First Dance Experience: Creative Dance for Children-How to Choose a Dance Studio
Choosing your child's dance studio
When your child expresses an interest in dance what should you look for when searching for a dance studio or teacher? If you are like most parents you want your child’s first experience to be pleasant, fun and a learning experience. But, what should you look for? Here is a list of several points to consider before making your final decision.
What to ask when choosing a dance studio for your child
What age does the studio accept students?
While most studios have a creative movement class for toddlers, studios vary with their policy about exactly what age a child should begin. Age 3 or 4 is the average. Some studios have taken students at age 18 months, with a parent interacting through the class. Others may open their doors to a two year old.
What is the class size?
Class size for toddlers is an important factor. In most cases, if you find our child is one of over a dozen kids without more than two teachers or one teacher and an assistant, you may want to pull your child out. Individual attention, even in a carefree atmosphere, should be a primary goal, not filling the class with as many kids as possible.
How many minutes should the class run?
Thirty minutes is the average creative movement class. Any time over that your child may become restless.
What type of learning activities can I expect to be introduced?
A creative movement class focuses primarily on gross motor skills: hopping, jumping, skipping, turning, and marching; along with rhythm, counting, clapping, shapes, sounds, concepts such as soft and loud, following directions and other similar activities.
What if my child cries during class?
It is not unusual for a child, especially one who is shy, to be hesitant in any new class. Getting into a social mode with other children her age, or a first teacher experience may cause anxiety and perhaps a few tears. If after several weeks, however, you feel your child is still resisting and not enjoying the class, you may want to re-evaluate her attendance. She may not be ready for the experience, and may need six more months of maturity before re-introducing the class.
How to find the right dance teacher & other concerns
What should I look for in a teacher working with my child?
This is a very important question. Is the teacher friendly, greeting your child and seeing him or her as an individual? Does she know your child by name and his personality? How does the teacher handle a crying child in class? Is the teacher in control of the class? Are there discipline problems? How does the teacher gain your children’s attention and keep it? Does your child’s teacher look relaxed or frazzled while teaching? While teaching, where is the teachers attention; agenda; or motivation? Is the attention equally distributed? Is your child learning new things and having fun while doing it? Does your son or daughter look forward to dance class? Is your child’s teacher patient? Do you feel the class is progressing or is it stifling; or boring? Is there a progression of skills that your child is able to demonstrate?
What should I look for in a studio?
With today’s concern for inappropriate touching there is an emphasis on visibility. Many ‘old school’ studios have restricted viewing, in order to reduce the amount of distraction a child faces while learning a new skill and being ‘watched’. However, a good rule of thumb is how often you are able to watch. In my opinion, if a teacher needs to be in the confines of privacy to get your child to pay attention, then perhaps there is a basic problem with the teacher’s ability to be in control of her class.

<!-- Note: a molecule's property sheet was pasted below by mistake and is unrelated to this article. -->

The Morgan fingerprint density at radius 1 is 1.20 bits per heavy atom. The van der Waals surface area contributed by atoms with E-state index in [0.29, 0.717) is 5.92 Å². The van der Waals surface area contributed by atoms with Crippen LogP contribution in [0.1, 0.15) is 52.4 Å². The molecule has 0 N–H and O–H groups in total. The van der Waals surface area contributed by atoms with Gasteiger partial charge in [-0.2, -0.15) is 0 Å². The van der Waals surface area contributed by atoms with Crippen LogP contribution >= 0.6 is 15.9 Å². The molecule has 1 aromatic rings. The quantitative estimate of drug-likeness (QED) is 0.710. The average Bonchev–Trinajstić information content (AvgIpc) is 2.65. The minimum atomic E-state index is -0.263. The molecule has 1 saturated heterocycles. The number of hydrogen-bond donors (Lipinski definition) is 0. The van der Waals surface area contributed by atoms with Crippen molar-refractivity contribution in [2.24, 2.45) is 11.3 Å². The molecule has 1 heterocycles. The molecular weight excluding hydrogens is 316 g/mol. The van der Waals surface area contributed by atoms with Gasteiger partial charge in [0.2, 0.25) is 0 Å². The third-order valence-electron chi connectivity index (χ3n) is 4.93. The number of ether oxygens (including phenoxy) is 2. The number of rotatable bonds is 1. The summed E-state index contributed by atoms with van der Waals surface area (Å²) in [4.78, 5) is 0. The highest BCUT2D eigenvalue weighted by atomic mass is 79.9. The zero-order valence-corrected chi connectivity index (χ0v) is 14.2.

Take a tour of the studio. Is it clean; roomy; with adequate changing areas and bathrooms? Are there windows for you to watch your child's class? Are there mirrors on the walls? How is registration and payment handled? Does the staff appear friendly and professional? And, finally, does the studio look bright, cheerful and kid friendly?
What type of clothing will my child wear?
That will be up to the dance studio’s policy. Some like leotard and tights with ballet slippers all basic black and pink; some encourage leotards and tutus. The tutu is the little net skirt around the dancer’s waist. Boys would wear black dance pants and a white t-shirt. Other places don’t care what a child wears as long as the student is able to move freely in it.
What if I register and my child does not like it?
Many studios offer a free first class; other studio policies restrict any refunds, but may offer a different class in lieu of the nonrefundable class policy. Be prepared for other registration fees.
Can I enroll my son in a creative movement class, or is it only for girls?
Creative movement is exactly as it says: movement , and what three and four year olds don’t love to move no matter what their gender. If your child loves music; and can listen and follow directions, by all means let your son march; spin and jump with the rest of the group.
More by this Author
Start a family tradition and beat the back to school blues. An end of the summer party is sure to bring one last blast of fun before it's time to hit the books.
Three highly contagious children's diseases are described here including photos. This hub also explains symptoms and treatment.
A totem is a natural object that has special meaning for that person. Butterflies are a favorite totem for many people. Read more to find out about butterflies and the meaning of their colors.